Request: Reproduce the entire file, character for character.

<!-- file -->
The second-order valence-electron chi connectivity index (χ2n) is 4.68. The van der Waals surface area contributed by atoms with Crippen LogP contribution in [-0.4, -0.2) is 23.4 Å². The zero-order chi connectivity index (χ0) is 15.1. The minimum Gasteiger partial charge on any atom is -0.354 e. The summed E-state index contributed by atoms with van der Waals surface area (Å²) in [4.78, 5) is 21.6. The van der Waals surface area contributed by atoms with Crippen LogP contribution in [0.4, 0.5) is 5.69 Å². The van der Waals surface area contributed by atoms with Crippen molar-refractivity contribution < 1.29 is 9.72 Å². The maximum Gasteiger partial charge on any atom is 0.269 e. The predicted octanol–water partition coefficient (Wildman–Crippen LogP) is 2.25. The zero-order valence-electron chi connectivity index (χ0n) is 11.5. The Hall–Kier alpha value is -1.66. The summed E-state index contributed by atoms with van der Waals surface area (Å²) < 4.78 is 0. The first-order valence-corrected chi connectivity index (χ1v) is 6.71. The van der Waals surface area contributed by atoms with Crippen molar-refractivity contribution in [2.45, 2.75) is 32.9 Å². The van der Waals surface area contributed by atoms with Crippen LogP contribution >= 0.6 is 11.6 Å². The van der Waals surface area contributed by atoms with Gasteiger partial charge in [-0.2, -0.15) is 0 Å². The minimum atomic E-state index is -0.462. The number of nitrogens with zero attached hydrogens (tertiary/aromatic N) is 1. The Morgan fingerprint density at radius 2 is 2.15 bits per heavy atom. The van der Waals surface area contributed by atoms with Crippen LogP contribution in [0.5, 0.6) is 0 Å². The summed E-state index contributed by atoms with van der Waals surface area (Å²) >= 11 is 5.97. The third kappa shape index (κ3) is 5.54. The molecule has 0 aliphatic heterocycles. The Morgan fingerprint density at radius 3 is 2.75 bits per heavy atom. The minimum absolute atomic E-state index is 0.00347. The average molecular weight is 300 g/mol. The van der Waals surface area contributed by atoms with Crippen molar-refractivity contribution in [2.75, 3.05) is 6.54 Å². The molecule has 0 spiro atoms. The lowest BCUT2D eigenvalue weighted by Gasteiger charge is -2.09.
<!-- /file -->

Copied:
The second-order valence-electron chi connectivity index (χ2n) is 4.68. The van der Waals surface area contributed by atoms with Crippen LogP contribution in [-0.4, -0.2) is 23.4 Å². The zero-order chi connectivity index (χ0) is 15.1. The minimum Gasteiger partial charge on any atom is -0.354 e. The summed E-state index contributed by atoms with van der Waals surface area (Å²) in [4.78, 5) is 21.6. The van der Waals surface area contributed by atoms with Crippen LogP contribution in [0.4, 0.5) is 5.69 Å². The van der Waals surface area contributed by atoms with Crippen molar-refractivity contribution < 1.29 is 9.72 Å². The maximum Gasteiger partial charge on any atom is 0.269 e. The predicted octanol–water partition coefficient (Wildman–Crippen LogP) is 2.25. The zero-order valence-electron chi connectivity index (χ0n) is 11.5. The Hall–Kier alpha value is -1.66. The summed E-state index contributed by atoms with van der Waals surface area (Å²) < 4.78 is 0. The first-order valence-corrected chi connectivity index (χ1v) is 6.71. The van der Waals surface area contributed by atoms with Crippen molar-refractivity contribution in [2.45, 2.75) is 32.9 Å². The van der Waals surface area contributed by atoms with Crippen LogP contribution >= 0.6 is 11.6 Å². The van der Waals surface area contributed by atoms with Gasteiger partial charge in [-0.2, -0.15) is 0 Å². The minimum atomic E-state index is -0.462. The number of nitrogens with zero attached hydrogens (tertiary/aromatic N) is 1. The Morgan fingerprint density at radius 2 is 2.15 bits per heavy atom. The van der Waals surface area contributed by atoms with Crippen LogP contribution in [0.5, 0.6) is 0 Å². The summed E-state index contributed by atoms with van der Waals surface area (Å²) >= 11 is 5.97. The third kappa shape index (κ3) is 5.54. The molecule has 0 aliphatic heterocycles. The Morgan fingerprint density at radius 3 is 2.75 bits per heavy atom. The minimum absolute atomic E-state index is 0.00347. The average molecular weight is 300 g/mol. The van der Waals surface area contributed by atoms with Crippen molar-refractivity contribution in [2.75, 3.05) is 6.54 Å². The molecule has 0 spiro atoms. The lowest BCUT2D eigenvalue weighted by Gasteiger charge is -2.09.